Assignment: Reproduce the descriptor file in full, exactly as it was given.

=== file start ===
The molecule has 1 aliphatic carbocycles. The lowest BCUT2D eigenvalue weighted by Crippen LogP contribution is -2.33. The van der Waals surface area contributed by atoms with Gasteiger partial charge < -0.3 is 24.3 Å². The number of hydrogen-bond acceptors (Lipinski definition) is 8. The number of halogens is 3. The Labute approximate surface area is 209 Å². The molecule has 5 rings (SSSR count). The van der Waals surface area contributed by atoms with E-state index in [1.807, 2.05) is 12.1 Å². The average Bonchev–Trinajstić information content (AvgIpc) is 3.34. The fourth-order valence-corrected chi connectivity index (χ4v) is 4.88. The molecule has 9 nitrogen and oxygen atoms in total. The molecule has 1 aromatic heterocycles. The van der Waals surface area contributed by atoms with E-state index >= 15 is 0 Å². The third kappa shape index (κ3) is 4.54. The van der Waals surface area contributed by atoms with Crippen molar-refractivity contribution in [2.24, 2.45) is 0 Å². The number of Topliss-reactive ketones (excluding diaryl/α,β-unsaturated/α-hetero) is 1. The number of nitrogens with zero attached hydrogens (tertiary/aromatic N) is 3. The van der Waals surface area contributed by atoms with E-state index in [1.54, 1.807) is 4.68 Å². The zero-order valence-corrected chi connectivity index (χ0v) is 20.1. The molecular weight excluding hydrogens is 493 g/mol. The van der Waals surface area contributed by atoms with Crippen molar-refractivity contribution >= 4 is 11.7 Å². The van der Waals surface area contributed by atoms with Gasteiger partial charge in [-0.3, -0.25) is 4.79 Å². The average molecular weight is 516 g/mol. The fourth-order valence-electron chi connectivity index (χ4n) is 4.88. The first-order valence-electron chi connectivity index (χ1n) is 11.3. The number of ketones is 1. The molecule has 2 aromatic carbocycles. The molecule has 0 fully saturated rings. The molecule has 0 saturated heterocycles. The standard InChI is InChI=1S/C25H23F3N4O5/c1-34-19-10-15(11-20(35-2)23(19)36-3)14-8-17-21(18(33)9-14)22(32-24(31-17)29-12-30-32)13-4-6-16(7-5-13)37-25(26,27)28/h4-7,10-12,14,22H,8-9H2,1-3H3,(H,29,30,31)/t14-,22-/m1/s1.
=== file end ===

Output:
The molecule has 1 aliphatic carbocycles. The lowest BCUT2D eigenvalue weighted by Crippen LogP contribution is -2.33. The van der Waals surface area contributed by atoms with Gasteiger partial charge < -0.3 is 24.3 Å². The number of hydrogen-bond acceptors (Lipinski definition) is 8. The number of halogens is 3. The Labute approximate surface area is 209 Å². The molecule has 5 rings (SSSR count). The van der Waals surface area contributed by atoms with E-state index in [1.807, 2.05) is 12.1 Å². The average Bonchev–Trinajstić information content (AvgIpc) is 3.34. The fourth-order valence-corrected chi connectivity index (χ4v) is 4.88. The molecule has 9 nitrogen and oxygen atoms in total. The molecule has 1 aromatic heterocycles. The van der Waals surface area contributed by atoms with E-state index >= 15 is 0 Å². The third kappa shape index (κ3) is 4.54. The van der Waals surface area contributed by atoms with Crippen molar-refractivity contribution in [2.24, 2.45) is 0 Å². The number of Topliss-reactive ketones (excluding diaryl/α,β-unsaturated/α-hetero) is 1. The number of nitrogens with zero attached hydrogens (tertiary/aromatic N) is 3. The van der Waals surface area contributed by atoms with E-state index in [1.54, 1.807) is 4.68 Å². The zero-order valence-corrected chi connectivity index (χ0v) is 20.1. The molecular weight excluding hydrogens is 493 g/mol. The van der Waals surface area contributed by atoms with Crippen molar-refractivity contribution >= 4 is 11.7 Å². The van der Waals surface area contributed by atoms with Gasteiger partial charge in [-0.3, -0.25) is 4.79 Å². The average molecular weight is 516 g/mol. The fourth-order valence-electron chi connectivity index (χ4n) is 4.88. The first-order valence-electron chi connectivity index (χ1n) is 11.3. The number of ketones is 1. The molecule has 2 aromatic carbocycles. The molecule has 0 fully saturated rings. The molecule has 0 saturated heterocycles. The standard InChI is InChI=1S/C25H23F3N4O5/c1-34-19-10-15(11-20(35-2)23(19)36-3)14-8-17-21(18(33)9-14)22(32-24(31-17)29-12-30-32)13-4-6-16(7-5-13)37-25(26,27)28/h4-7,10-12,14,22H,8-9H2,1-3H3,(H,29,30,31)/t14-,22-/m1/s1.